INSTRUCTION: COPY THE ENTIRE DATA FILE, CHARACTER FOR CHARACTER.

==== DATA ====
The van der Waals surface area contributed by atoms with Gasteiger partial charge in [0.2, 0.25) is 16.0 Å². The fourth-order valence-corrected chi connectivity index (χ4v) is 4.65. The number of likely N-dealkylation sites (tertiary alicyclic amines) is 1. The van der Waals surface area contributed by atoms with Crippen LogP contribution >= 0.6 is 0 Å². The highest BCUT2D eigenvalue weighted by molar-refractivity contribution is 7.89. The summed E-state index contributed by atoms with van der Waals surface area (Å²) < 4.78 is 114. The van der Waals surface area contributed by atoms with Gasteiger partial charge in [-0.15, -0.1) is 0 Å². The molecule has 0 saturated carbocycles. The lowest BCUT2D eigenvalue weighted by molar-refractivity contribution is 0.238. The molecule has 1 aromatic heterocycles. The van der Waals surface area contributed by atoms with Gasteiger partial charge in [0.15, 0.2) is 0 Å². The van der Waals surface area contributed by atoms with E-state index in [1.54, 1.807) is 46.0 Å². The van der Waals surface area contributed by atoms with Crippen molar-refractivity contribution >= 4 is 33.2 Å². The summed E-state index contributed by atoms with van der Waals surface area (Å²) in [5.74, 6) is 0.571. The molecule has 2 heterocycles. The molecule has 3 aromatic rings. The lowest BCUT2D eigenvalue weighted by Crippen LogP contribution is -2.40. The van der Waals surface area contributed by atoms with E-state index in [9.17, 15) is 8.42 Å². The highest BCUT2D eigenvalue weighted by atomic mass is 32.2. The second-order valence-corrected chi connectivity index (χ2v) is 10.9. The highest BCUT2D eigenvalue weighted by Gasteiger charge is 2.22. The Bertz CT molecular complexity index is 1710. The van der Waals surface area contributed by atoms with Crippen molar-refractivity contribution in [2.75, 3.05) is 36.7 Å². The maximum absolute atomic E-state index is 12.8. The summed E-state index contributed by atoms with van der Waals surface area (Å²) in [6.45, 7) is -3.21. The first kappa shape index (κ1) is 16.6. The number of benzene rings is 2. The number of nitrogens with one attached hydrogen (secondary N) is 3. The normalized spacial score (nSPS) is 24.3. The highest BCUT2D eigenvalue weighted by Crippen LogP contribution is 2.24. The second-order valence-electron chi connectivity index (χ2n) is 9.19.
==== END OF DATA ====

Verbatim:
The van der Waals surface area contributed by atoms with Gasteiger partial charge in [0.2, 0.25) is 16.0 Å². The fourth-order valence-corrected chi connectivity index (χ4v) is 4.65. The number of likely N-dealkylation sites (tertiary alicyclic amines) is 1. The van der Waals surface area contributed by atoms with Crippen LogP contribution >= 0.6 is 0 Å². The highest BCUT2D eigenvalue weighted by molar-refractivity contribution is 7.89. The summed E-state index contributed by atoms with van der Waals surface area (Å²) < 4.78 is 114. The van der Waals surface area contributed by atoms with Gasteiger partial charge in [-0.15, -0.1) is 0 Å². The molecule has 0 saturated carbocycles. The lowest BCUT2D eigenvalue weighted by molar-refractivity contribution is 0.238. The molecule has 1 aromatic heterocycles. The van der Waals surface area contributed by atoms with Gasteiger partial charge in [0.15, 0.2) is 0 Å². The van der Waals surface area contributed by atoms with E-state index in [1.54, 1.807) is 46.0 Å². The van der Waals surface area contributed by atoms with Crippen molar-refractivity contribution >= 4 is 33.2 Å². The summed E-state index contributed by atoms with van der Waals surface area (Å²) in [5.74, 6) is 0.571. The molecule has 2 heterocycles. The molecule has 3 aromatic rings. The lowest BCUT2D eigenvalue weighted by Crippen LogP contribution is -2.40. The van der Waals surface area contributed by atoms with E-state index in [9.17, 15) is 8.42 Å². The highest BCUT2D eigenvalue weighted by atomic mass is 32.2. The second-order valence-corrected chi connectivity index (χ2v) is 10.9. The highest BCUT2D eigenvalue weighted by Gasteiger charge is 2.22. The Bertz CT molecular complexity index is 1710. The van der Waals surface area contributed by atoms with Crippen molar-refractivity contribution in [2.75, 3.05) is 36.7 Å². The maximum absolute atomic E-state index is 12.8. The summed E-state index contributed by atoms with van der Waals surface area (Å²) in [6.45, 7) is -3.21. The first kappa shape index (κ1) is 16.6. The number of benzene rings is 2. The number of nitrogens with one attached hydrogen (secondary N) is 3. The normalized spacial score (nSPS) is 24.3. The highest BCUT2D eigenvalue weighted by Crippen LogP contribution is 2.24. The second-order valence-electron chi connectivity index (χ2n) is 9.19.